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Fuminori Nakamura was born in 1977 and graduated from Fukushima University in 2000. In 2002, he won the prestigious Shincho Newcomer's Award for his first novel, A Gun, and in 2005 he won the Akutagawa prize for The Boy in the Earth.The Thief, winner of the 2009 Oe Prize, Japan's most important literary award, is his first novel to be published in English.
This is a fascinating Japanese noir thriller, exploring fate and free will as well as giving the reader insightful views on Japan's culture and personality. Nishimura is a supremely gifted pickpocket who has a conscience but is detached from society, lifting wallets from people he sees as begin able to afford it. Asked to help out in a seemingly straightforward crime leads him into a dangerous set-up. The short book (210 pages) is a refreshingly intense read. August 2012 eBook of the Month.
Instantly reminiscent of the work of Osamu Dazai and Patricia Highsmith, Fuminori Nakamura's latest novel is a dark and twisting house of mirrors that philosophically explores the violence of aesthetics and the horrors of identity.A young writer arrives at a prison to interview a convict. The writer has been commissioned to write a full account of the case, from its bizarre and grisly details to the nature of the man behind the crime. The suspect, a world-renowned photographer named Kiharazaka, has a deeply unsettling portfolio-lurking beneath the surface of each photograph is an acutely obsessive fascination with his subject.He stands accused of murdering two women-both burned alive-and will likely face the death penalty. But something isn't quite right, and as the young writer probes further, his doubts about this man as a killer intensify. He soon discovers the desperate, twisted nature of all who are connected to the case, struggling to maintain his sense of reason and justice. Is Kiharazaka truly guilty, or will he die to protect someone else?Evoking Ryunosuke Akutagawa's Hell Screen and Truman Capote's In Cold Blood, Fuminori Nakamura has crafted a chilling novel that asks a deceptively sinister question: Is it possible to truly capture the essence of another human being?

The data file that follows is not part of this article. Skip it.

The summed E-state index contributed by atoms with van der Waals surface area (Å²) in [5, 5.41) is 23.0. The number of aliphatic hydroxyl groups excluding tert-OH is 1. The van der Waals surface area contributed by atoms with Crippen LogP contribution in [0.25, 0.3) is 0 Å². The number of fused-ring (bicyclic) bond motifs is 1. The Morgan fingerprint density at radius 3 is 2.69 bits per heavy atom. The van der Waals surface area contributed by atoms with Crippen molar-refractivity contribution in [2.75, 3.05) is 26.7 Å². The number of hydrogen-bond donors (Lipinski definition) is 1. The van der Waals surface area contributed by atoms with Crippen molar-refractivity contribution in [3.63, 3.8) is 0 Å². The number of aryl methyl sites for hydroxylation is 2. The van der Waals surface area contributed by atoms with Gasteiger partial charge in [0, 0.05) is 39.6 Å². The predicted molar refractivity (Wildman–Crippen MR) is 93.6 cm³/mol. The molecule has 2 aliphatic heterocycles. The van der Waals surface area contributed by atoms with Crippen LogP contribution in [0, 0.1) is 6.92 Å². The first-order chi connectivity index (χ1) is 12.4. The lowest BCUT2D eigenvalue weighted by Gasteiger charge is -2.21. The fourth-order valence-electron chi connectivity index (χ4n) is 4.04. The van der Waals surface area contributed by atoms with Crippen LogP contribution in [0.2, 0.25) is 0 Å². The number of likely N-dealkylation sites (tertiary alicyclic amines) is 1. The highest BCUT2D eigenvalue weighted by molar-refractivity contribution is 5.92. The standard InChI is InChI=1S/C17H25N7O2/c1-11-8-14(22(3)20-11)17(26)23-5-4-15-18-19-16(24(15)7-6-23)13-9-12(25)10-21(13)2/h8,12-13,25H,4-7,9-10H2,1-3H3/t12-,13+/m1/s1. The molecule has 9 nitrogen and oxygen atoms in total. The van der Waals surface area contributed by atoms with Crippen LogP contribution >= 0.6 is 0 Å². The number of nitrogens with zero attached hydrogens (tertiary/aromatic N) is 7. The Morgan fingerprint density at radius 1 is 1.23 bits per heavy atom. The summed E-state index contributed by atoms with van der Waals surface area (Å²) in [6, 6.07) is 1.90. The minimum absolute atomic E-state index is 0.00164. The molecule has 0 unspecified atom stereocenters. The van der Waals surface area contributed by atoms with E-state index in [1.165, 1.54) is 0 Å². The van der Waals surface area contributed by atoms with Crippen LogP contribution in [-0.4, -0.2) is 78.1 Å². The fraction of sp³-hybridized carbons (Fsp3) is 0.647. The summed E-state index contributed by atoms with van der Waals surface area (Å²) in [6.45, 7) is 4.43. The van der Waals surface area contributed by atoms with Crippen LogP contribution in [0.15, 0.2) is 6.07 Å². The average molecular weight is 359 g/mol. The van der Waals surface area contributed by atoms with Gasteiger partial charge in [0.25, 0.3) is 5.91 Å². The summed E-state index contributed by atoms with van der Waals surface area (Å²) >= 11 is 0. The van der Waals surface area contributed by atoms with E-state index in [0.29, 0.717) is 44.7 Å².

Nishimura is a seasoned pickpocket, weaving through Tokyo's crowded streets, in search of potential targets. He has no family, no friends, no connections . . . But he does have a past, which finally catches up with him when his old partner-in-crime reappears and offers him a job he can't refuse. Suddenly, Nishimura finds himself caught in a web so tangled and intricate that even he might not be able to escape. Taut, atmospheric and cool, The Thief will steal your breath away.
The Thief is a seasoned pickpocket. Anonymous in his tailored suit, he weaves in and out of Tokyo crowds, stealing wallets from strangers so smoothly sometimes he doesn't even remember the snatch. Most people are just a blur to him, nameless faces from whom he chooses his victims. He has no family, no friends, no connections ... but he does have a past, which finally catches up with him when Ishikawa, his first partner, reappears in his life, and offers him a job he can't refuse. It's an easy job: tie up an old rich man, steal the contents of the safe. No one gets hurt. Only the day after the job does he learn that the old man was a prominent politician, and that he was brutally killed after the robbery. And now the thief is caught in a tangle even he might not be able to escape.
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